ABC managing director David Anderson says he is concerned about the abuse the broadcaster’s Indigenous staff may face in the lead-up to the Voice referendum as he conceded management had fallen short in supporting presenter Stan Grant through a firestorm of negative media and online racist vitriol.
During a four-hour Senate estimates hearing on Wednesday, Anderson and ABC news director Justin Stevens faced extensive questioning about the culture and support structures within the broadcaster for non-white staff, days after Grant stepped down from hosting the flagship program.
Grant, a Wiradjuri man and one of the ABC’s stars, quit as host of the show last week citing the need for a break from the media after backlash to his involvement in ABC TV’s King Charles III coronation coverage as part of a panel discussion that critiqued the legacy of the monarchy in Australia.
Anderson said the broadcaster had made a “mistake” in being too slow to publicly support Grant amid the furore, but added he was “very concerned about staff at the ABC” saying there was a correlation between coverage of the public broadcaster by other media outlets and an uptick in abuse they received via social media.
“I’m worried about Stan but I’m also worried about our other staff. I’m worried about our First Nations staff as we head towards a referendum on the Voice, to make sure that they are sufficiently protected,” Anderson said.
He said it was the ABC’s job to continue holding difficult and uncomfortable conversations but the instances of journalists being the target of abuse were increasing, conceding the current support structures were “not enough and we’ve fallen short, certainly of late”.
Responding to questions from independent Indigenous senator Lidia Thorpe, Anderson acknowledged that only one of the 17 people in the ABC’s senior leadership was not white. He said while the broadcaster had no influence over board appointments, it had made representations to government in the past about having a First Nations member on the board. He hinted further discussions would be happening at a board level about improving Indigenous representation within the ABC’s leadership ranks.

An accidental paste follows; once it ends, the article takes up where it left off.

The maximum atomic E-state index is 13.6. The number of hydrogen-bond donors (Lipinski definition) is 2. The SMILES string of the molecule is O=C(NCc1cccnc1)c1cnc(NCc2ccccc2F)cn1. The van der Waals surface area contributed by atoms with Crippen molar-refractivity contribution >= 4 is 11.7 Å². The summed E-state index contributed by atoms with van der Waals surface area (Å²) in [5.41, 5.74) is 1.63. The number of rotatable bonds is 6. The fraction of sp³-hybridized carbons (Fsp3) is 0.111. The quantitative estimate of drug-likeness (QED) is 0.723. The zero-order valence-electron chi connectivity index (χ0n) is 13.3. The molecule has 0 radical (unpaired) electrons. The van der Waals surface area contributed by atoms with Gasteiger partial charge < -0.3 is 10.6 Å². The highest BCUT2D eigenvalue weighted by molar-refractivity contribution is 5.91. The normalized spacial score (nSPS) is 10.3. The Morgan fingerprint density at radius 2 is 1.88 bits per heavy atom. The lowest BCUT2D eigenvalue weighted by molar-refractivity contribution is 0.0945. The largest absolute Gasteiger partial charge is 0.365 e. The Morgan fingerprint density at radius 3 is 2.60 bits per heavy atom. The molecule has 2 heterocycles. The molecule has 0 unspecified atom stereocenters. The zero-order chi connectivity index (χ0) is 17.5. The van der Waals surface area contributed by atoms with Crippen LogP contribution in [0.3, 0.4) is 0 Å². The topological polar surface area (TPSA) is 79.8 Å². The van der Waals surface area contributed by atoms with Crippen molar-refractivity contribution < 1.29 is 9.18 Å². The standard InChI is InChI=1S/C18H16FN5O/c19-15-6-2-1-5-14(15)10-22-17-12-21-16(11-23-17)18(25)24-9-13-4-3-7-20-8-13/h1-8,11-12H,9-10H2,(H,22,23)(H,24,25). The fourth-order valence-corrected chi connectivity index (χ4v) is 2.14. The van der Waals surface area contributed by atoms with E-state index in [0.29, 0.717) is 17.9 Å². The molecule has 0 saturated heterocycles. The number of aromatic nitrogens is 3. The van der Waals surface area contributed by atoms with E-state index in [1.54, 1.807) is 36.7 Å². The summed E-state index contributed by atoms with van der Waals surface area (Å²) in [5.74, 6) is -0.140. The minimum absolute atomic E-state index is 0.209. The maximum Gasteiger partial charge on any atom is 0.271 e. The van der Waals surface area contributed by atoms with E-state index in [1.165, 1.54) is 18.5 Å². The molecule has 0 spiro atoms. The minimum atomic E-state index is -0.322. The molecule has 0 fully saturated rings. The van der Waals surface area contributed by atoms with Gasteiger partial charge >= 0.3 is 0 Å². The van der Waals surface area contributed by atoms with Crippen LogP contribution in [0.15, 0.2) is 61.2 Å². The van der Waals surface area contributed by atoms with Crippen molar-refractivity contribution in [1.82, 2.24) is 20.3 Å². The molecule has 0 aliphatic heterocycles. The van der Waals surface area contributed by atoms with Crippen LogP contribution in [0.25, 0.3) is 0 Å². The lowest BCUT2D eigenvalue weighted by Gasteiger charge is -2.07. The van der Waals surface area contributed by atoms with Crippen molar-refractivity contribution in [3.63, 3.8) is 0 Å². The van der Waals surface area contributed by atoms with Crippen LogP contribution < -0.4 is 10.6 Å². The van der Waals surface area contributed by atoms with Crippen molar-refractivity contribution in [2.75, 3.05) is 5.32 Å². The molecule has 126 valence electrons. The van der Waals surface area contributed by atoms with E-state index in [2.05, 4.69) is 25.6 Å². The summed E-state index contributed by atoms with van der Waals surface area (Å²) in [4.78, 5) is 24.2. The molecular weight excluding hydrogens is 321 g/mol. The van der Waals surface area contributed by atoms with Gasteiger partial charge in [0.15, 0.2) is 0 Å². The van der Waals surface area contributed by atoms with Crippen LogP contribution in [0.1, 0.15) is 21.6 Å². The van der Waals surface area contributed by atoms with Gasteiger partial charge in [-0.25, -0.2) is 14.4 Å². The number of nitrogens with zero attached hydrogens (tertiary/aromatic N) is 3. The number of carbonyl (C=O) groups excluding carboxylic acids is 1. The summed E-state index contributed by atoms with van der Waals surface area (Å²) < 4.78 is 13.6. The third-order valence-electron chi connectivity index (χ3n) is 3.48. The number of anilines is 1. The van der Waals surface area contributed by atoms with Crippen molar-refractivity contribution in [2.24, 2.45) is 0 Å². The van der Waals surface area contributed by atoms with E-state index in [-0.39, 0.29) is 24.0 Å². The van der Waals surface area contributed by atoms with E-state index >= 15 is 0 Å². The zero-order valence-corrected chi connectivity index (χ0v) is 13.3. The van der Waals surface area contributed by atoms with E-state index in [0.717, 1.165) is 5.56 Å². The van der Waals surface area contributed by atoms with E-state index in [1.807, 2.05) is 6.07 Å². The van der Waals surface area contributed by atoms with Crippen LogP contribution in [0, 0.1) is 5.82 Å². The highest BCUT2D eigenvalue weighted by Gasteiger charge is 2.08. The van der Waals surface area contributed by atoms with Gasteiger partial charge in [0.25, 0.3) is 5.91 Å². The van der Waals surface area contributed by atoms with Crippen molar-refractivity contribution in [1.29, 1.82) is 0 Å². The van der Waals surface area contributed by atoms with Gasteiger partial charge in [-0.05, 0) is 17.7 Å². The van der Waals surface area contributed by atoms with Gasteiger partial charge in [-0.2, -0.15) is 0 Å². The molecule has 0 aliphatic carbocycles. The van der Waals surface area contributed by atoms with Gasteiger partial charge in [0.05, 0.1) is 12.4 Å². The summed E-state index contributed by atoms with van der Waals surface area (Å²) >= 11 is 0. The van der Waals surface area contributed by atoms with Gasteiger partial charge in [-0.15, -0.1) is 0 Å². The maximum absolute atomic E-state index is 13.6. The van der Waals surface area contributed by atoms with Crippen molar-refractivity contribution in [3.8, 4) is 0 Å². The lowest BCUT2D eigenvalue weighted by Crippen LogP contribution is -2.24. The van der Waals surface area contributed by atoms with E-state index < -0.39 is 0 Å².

“You never want to announce anything at estimates and it always looks reactionary, but yes, this is something that has been considered at board level for the people and sustainability committee. We have a board meeting in a couple of weeks and I’ll have more to say about that soon,” Anderson said.
Communications Minister Michelle Rowland, on Wednesday condemned the racial abuse directed at Grant, but wouldn’t be drawn on the board vacancies, saying: “First Nations people are encouraged to apply, and all applicants will be assessed on merit as part of the independent Nomination Panel process for ABC Board appointments”.
Grant’s exit has sparked a broader debate about the culture within the ABC after he said he felt abandoned by the broadcaster’s management, noting in a column that no one had “uttered one word of public support”.
Former ABC radio host Sami Shah, in solidarity with Grant, penned a newsletter on Sunday entitled “Aunty’s got a race problem” that excoriated the ABC for what he described as a pattern of failing to support people of colour. In one example, Shah describes being let go because of his “low ratings and replaced… with a white guy” whose even lower ratings the broadcaster tolerates.
When Shah asked a manager how they justified removing the only person of colour “on the whole floor”, he claims they replied: “It’s clear now that it was too much diversity too soon.”
Anderson publicly apologised to Grant on Sunday and has since announced there will be a review into how the ABC responded to racism. Earlier this week ABC journalists and staff rallied across the country with placards saying “I stand with Stan”.
Anderson said he took Shah’s comments “very seriously” and would investigate. He issued an invitation for anyone who had experienced racism at the ABC to “come forward, and we’ll deal with it”.
Stevens told the Senate hearing that Grant became the face of “any and all criticism” connected with the ABC’s coronation coverage, which has drawn about 1800 complaints and triggered days of critical coverage in other media outlets, as well as a vicious social media pile-on. He said Grant had taken eight weeks’ leave from the broadcaster.
An ABC spokesman later clarified that more than 1100 of the complaints were either racist or abusive content while 169 were “good faith, actionable complaints”, of which 59 were referred to the Ombudsman’s Office for investigation for potential editorial policies issues.
Stevens said the broadcaster was “operating in a new environment now, where it is out of our comfort zone at the ABC, beyond Senate estimates, to publicly defend everything that we do, and every piece of journalism that we do, such as the level of animus and criticism that our reporting draws.”
He cited coverage on Sky News where he said Grant was described as a “whiner in chief” and a headline in the Herald Sun which said “heads should roll at the ABC over coronation coverage”, adding “unfortunately for Stan he becomes the face of this when he takes part in it”.
Stevens said the critical coverage was not limited to News Corp, and included Nine, publisher of this masthead, and said all media companies needed to come together to “figure out how we foster a kinder, fairer discourse”.
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